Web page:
Squalicum Creek re-route begins in July

<span id="ms-rterangecursor-start" aria-hidden="true" rtenodeid="1"></span><span id="ms-rterangecursor-end" aria-hidden="true"></span>​Sunset Pond image

​Sunset Pond

​​​Squalicum Creek will be re-routed over the summer to improve water quality and habitat for salmon and other species living along the stream corridor. Construction begins mid-July 2015.

Squalicum Creek is considered impaired for dissolved oxygen, fecal coliform, and temperature on the Department of Ecology's list of impaired water bodies. For detailed information on these listings, see the Department of Eco​logy's website.

Even though the health of the creek's ecosystem is negatively impacted by fish passage blockages, declining salmon stocks and water quality exceedances, the creek has the greatest potential for high water quality and fish habitat within Bellingham city limits.

Historically, Squalicum Creek has provided roughly 32 miles of accessible salmon habitat. It is the least hindered by development and offers the most habitat variety in its numerous branch tributaries. Each species of salmon needs a particular type of habitat for rearing juvenile fry. Habitat variety accommodates different species in different stages of their lifecycles.

"The project benefits all wildlife," said Renee LaCroix, ecology and restoration manager. "Not just the salmon."

At first, the trees and vegetation along the new stream corridor will be cleared, but trees of the appropriate size will be salvaged for habitat placement. Habitat structures -- including large woody debris, boulders and stream bed sediment -- will be installed to accommodate multiple species of salmon, cutthroat and steelhead trout, amphibians, mammals (such as deer, beavers, raccoons, muskrats, river otters, mink, and weasels) and bird species. Afterward, the old channel will be filled with the excavated soil and stream flow will be routed into the new channel.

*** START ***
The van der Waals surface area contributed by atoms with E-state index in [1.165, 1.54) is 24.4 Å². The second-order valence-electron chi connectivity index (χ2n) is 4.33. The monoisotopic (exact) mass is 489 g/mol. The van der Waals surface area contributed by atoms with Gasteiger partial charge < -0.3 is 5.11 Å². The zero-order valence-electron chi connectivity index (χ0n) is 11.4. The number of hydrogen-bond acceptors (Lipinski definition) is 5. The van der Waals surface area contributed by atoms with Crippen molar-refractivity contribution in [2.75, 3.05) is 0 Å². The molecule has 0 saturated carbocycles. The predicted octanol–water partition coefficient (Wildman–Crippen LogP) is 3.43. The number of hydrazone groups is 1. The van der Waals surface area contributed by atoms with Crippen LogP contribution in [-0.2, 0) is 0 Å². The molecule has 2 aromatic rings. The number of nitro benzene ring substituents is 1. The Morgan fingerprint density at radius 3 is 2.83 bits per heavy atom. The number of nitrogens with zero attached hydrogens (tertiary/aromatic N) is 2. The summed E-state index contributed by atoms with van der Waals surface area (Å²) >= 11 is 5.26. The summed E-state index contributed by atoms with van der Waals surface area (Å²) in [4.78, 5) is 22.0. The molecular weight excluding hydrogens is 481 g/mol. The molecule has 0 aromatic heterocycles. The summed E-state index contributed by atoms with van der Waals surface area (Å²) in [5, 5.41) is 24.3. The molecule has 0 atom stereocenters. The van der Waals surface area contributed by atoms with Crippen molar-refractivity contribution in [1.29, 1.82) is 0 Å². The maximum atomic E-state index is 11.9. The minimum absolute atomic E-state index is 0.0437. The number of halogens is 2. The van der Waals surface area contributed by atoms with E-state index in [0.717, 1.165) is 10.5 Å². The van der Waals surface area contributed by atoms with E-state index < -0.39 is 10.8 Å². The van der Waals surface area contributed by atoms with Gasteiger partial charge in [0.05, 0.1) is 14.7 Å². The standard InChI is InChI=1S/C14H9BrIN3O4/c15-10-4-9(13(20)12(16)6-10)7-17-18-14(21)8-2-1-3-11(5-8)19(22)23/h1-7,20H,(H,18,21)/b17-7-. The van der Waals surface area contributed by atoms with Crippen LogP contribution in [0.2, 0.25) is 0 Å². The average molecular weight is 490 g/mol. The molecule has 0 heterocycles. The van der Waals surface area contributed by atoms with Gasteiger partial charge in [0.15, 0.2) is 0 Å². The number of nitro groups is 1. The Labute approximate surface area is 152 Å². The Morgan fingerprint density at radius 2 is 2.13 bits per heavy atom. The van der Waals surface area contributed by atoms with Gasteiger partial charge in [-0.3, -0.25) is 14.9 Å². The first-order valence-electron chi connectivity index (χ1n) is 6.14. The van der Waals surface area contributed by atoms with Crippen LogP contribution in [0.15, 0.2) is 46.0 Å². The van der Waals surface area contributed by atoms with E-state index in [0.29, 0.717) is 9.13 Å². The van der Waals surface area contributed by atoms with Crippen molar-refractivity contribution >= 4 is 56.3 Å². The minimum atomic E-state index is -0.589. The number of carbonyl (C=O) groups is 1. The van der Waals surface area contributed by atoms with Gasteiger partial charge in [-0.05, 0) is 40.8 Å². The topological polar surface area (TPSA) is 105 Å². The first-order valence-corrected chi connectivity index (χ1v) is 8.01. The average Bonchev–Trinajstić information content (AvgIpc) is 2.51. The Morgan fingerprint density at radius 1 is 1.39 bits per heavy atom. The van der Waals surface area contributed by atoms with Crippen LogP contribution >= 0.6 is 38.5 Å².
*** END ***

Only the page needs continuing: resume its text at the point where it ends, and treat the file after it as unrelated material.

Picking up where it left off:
Ultimately, the goal is to implement a plan that sustains itself in perpetuity, LaCroix said. As native plants and trees grow along the stream corridor, they create shade for the creek, which contributes to lowered temperatures, more dissolved oxygen and improved habitat for salmon and other animals. As time goes on, the corridor will be able to accommodate more species and their respective needs. The project can be considered a piece in the puzzle of remedying Squalicum Creek's ecosystem health.

Construction to begin July 1

Construction will happen in two concurrent phases. Phase 1 will stretch from the corner of Birchwood Avenue and Squalicum Parkway under I-5 to James Street. Phase 2 will run from James Street eastward to Irongate Road. The Department of Ecology has granted $1.7 million for the first phase and $2.1 million for the second in a grant-loan package.

Plans for the project take hydrology, climate patterns, geology and the ecology of the watershed into consideration to ensure that the changes are self-sustaining while accommodating the needs of an urban environment. Construction will occur in a fish window ̶ a designated time of year when work can occur while minimizing risk to the fish ̶ as permitted by the Washington Department of Fish and Wildlife between July 1 and October 15, 2015.

This reroute construction work coordinates with other projects along the Squalicum Corridor, including: the James Street Bridge replacement, Bay to Baker trail, Bakerview Road/James Street intersection, Woodstock/James streets intersection improvements and the Orchard Street Extension.

For more information

Media Contacts

Renee LaCroix, Ecology and Restoration Manager
Public Works Department​​
(360) 778-7966
rlacroix@cob.org